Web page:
Short answer: The one that is best for you.
Long answer: It depends on many factors.
Size – Size matters. I don’t care how many times you have heard that size doesn’t matter. It matters! I think it is fair to say that we make decisions about size all of the time. For example, we choose our cars based on our needs, which includes the size. We choose our homes based on the size of the rooms and overall size of the house. It is the same with our guns.
Larger guns are, generally, easier to shoot. The additional weight help reduce recoil , the additional length of the site radius, and the larger grip surface make a big difference. Larger hand guns are often referred to as duty guns, service guns, and full size guns.
Smaller hand guns, especially pocket sized guns, are much harder to shoot for the exact opposite reasons, above.
Capacity is another concern when it comes to size. A larger gun will carry more rounds.
Conceal Carry Firearms have a different purpose than a range gun, for example, and sacrifices must be made when it comes to size.
Comfort – Size is part of the comfort factor. Obviously, a larger gun will be less comfortable to carry. A gun that is not comfortable to carry will not be carried, and we are back to shopping for a new gun.
Method of carry is an important consideration. Will the gun be carried inside the waistband, outside the waistband, appendix, shoulder, ankle, pocket, or off-body?
Weight is part of the size equation. A heavier, all steel gun, for example, will require a stiffer belt, and will also impact comfort more and more over time as additional weight always is a concern.
Speed to draw is another consideration when it comes to comfort. Depending on how you carry the gun and and the size, it may not lend itself to a quick draw.
Concealability –Size is one of the impacts here, as well. Smaller guns are easier to conceal. That is just common sense.
Holsters will impact concealability. Some holster provide for deeper concealment than others. The material of the holster will impact how well it molds itself to the body. However, it really does come down to the gun itself and what holsters are available for the chosen gun.
Lifestyle and weather are very another important concern. What do you wear? For example, in cold climates, it is much easier to conceal a larger gun, but it can be a huge challenge if you wear running shorts and tight t-shirts and still need to conceal a gun while out on a long run. Let’s not forget those that wear tailored suits have their own unique challenges. How about those that drive for a living and the choices for those individuals.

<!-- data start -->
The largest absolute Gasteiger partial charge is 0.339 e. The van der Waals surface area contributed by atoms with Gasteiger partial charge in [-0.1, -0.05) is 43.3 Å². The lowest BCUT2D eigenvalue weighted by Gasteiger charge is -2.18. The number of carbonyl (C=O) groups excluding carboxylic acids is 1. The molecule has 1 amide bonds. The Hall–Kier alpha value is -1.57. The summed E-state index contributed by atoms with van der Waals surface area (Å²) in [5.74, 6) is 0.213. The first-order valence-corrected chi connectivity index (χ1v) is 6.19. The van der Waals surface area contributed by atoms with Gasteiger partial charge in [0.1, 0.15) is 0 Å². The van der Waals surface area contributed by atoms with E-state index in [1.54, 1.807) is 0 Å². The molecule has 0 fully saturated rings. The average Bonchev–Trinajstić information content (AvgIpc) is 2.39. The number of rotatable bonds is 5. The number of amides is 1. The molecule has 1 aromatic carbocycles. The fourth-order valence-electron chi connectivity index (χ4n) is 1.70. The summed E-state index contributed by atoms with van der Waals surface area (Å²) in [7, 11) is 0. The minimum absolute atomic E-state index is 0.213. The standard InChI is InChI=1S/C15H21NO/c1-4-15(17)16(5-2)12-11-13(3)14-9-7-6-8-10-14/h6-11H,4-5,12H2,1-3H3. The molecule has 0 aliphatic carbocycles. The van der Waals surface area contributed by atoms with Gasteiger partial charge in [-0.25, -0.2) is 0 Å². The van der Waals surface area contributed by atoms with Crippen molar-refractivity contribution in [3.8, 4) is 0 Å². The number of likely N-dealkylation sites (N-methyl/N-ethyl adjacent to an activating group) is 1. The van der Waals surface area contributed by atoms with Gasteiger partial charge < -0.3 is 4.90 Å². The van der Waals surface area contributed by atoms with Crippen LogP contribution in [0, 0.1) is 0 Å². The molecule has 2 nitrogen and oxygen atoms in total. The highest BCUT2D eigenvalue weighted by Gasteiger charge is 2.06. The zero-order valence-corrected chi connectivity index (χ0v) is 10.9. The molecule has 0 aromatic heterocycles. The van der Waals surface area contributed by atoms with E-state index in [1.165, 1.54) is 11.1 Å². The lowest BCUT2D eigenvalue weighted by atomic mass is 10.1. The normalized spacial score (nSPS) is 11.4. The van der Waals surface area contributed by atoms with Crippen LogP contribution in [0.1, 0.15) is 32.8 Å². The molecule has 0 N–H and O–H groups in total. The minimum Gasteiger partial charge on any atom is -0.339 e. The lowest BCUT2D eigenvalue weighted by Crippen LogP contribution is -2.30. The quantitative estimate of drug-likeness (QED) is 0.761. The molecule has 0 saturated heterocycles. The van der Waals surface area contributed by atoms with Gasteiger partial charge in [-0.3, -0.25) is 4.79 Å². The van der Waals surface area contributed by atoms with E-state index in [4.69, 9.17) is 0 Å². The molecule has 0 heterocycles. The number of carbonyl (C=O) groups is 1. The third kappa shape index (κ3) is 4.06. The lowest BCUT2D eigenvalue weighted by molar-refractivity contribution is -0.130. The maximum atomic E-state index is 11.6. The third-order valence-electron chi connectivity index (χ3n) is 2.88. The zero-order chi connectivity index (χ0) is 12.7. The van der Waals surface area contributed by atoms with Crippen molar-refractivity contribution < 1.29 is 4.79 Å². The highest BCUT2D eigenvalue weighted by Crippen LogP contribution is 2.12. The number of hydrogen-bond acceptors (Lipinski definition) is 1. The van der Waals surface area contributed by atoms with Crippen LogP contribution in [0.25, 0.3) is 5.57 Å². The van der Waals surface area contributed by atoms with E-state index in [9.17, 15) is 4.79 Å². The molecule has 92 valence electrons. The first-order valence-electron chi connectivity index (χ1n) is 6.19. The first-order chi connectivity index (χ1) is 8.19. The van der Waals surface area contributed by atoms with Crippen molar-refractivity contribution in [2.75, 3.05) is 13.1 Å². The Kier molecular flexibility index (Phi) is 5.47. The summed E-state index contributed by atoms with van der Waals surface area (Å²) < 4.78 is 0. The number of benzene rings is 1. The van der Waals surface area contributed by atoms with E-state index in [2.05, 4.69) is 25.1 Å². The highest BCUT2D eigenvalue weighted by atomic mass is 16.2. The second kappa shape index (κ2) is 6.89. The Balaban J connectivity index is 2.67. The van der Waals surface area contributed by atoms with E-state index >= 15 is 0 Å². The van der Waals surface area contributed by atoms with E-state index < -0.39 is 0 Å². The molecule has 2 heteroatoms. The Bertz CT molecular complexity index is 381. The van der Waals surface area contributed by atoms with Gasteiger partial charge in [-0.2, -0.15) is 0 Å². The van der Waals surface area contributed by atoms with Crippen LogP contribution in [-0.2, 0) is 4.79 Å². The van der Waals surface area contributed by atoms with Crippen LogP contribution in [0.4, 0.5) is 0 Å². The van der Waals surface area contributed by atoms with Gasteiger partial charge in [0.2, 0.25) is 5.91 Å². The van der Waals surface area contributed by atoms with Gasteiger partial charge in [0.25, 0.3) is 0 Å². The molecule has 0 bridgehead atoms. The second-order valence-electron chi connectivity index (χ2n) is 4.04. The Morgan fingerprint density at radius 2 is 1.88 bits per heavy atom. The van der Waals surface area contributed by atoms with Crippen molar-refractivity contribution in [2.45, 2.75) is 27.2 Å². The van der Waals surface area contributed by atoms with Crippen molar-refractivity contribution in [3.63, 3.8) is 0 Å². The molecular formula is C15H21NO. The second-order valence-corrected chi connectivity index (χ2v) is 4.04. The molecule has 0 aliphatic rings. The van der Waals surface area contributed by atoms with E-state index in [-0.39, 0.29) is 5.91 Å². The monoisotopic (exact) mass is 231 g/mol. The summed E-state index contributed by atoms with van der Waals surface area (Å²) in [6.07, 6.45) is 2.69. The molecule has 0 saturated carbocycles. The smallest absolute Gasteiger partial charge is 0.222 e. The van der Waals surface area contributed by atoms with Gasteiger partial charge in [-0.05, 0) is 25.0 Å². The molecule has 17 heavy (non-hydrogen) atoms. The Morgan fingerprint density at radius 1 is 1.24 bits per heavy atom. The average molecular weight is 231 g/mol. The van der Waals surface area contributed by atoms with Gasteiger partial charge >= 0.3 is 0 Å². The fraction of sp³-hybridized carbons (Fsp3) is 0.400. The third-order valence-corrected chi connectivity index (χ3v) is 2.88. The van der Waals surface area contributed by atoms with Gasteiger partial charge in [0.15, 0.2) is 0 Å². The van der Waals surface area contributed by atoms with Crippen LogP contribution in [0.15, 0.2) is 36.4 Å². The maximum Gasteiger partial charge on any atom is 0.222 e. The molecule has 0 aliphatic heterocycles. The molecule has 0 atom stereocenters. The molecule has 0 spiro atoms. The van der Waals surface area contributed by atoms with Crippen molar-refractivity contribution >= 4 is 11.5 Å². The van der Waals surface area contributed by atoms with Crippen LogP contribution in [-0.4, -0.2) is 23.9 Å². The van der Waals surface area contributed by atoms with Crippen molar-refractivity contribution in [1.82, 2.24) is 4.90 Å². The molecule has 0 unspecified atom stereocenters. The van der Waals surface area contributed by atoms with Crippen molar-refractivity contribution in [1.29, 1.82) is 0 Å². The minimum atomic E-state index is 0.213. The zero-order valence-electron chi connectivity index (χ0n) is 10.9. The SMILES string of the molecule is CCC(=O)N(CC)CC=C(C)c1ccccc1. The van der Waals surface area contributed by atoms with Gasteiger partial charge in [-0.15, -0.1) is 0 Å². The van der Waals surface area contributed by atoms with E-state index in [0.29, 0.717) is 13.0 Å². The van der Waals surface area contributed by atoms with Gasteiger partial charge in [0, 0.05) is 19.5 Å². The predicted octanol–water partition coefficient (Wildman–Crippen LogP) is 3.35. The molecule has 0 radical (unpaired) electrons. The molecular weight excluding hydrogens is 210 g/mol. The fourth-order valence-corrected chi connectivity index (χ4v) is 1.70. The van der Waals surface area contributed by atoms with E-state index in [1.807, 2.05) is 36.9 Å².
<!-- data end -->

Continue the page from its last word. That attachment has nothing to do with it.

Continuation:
Performance – Can you shoot the gun well, and shoot it well under pressure? This is the most important question. If you can’t shoot it, why would you carry it and depend on your ability to shoot it under huge amounts of stress?
Feel – Is it comfortable in your hand?
Sights – Can you see the sights and get a good sight picture, quickly? Luckily, sights are easy to replace with ones that you can use to acquire your target quicker than the stock sights.
Trigger – Is the pull smooth and easy enough so that it won’t cause you to miss? We see stories all the time about police missing their targets and hitting innocent bystanders. We don’t want to use a horrible trigger that will make it harder to hit our target.
Recoil – As many people will learn, it isn’t about that one shot. In many cases, you will need to shoot multiple times to stop the attack. Strong recoil makes it difficult to get back on target with follow-up shots.
Cost – Most of us don’t have extra money laying around. I am sure you have heard that “you get what you pay for” several times. This is, somewhat, true when it comes to a gun. Remember, you are depending on this tool and it has to work when you need it. The balance between cost and performance can be challenging. I, personally, have seen some great, inexpensive guns that are fantastic options. I have also seen some guns that cost more than my car, but that doesn’t really make them better for conceal carry.
Training – This should actually be part of the cost. It doesn’t matter if you have the perfect gun if you do not know how to use it well. Good training, and lots of practice are vital when it comes to conceal carry. Improving the software (the shooter) is often a much better investment that getting better hardware (the gun).